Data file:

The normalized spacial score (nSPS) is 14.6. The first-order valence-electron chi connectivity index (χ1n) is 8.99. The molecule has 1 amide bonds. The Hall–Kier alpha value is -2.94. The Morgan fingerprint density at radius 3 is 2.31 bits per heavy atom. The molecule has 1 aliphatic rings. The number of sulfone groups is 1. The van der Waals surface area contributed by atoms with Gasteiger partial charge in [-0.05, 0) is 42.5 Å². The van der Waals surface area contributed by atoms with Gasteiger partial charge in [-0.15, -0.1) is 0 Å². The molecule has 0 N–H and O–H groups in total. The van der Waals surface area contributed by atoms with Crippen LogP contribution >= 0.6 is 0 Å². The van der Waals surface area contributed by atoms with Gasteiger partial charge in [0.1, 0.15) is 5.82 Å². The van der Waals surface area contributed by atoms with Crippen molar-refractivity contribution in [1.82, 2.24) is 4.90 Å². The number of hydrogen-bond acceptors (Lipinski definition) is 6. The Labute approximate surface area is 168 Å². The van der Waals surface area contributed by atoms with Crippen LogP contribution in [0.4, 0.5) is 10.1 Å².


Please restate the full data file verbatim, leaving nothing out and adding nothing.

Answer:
The normalized spacial score (nSPS) is 14.6. The first-order valence-electron chi connectivity index (χ1n) is 8.99. The molecule has 1 amide bonds. The Hall–Kier alpha value is -2.94. The Morgan fingerprint density at radius 3 is 2.31 bits per heavy atom. The molecule has 1 aliphatic rings. The number of sulfone groups is 1. The van der Waals surface area contributed by atoms with Gasteiger partial charge in [-0.05, 0) is 42.5 Å². The van der Waals surface area contributed by atoms with Gasteiger partial charge in [-0.15, -0.1) is 0 Å². The molecule has 0 N–H and O–H groups in total. The van der Waals surface area contributed by atoms with Crippen LogP contribution >= 0.6 is 0 Å². The van der Waals surface area contributed by atoms with Gasteiger partial charge in [0.1, 0.15) is 5.82 Å². The van der Waals surface area contributed by atoms with Crippen molar-refractivity contribution in [1.82, 2.24) is 4.90 Å². The number of hydrogen-bond acceptors (Lipinski definition) is 6. The Labute approximate surface area is 168 Å². The van der Waals surface area contributed by atoms with Crippen LogP contribution in [0.4, 0.5) is 10.1 Å².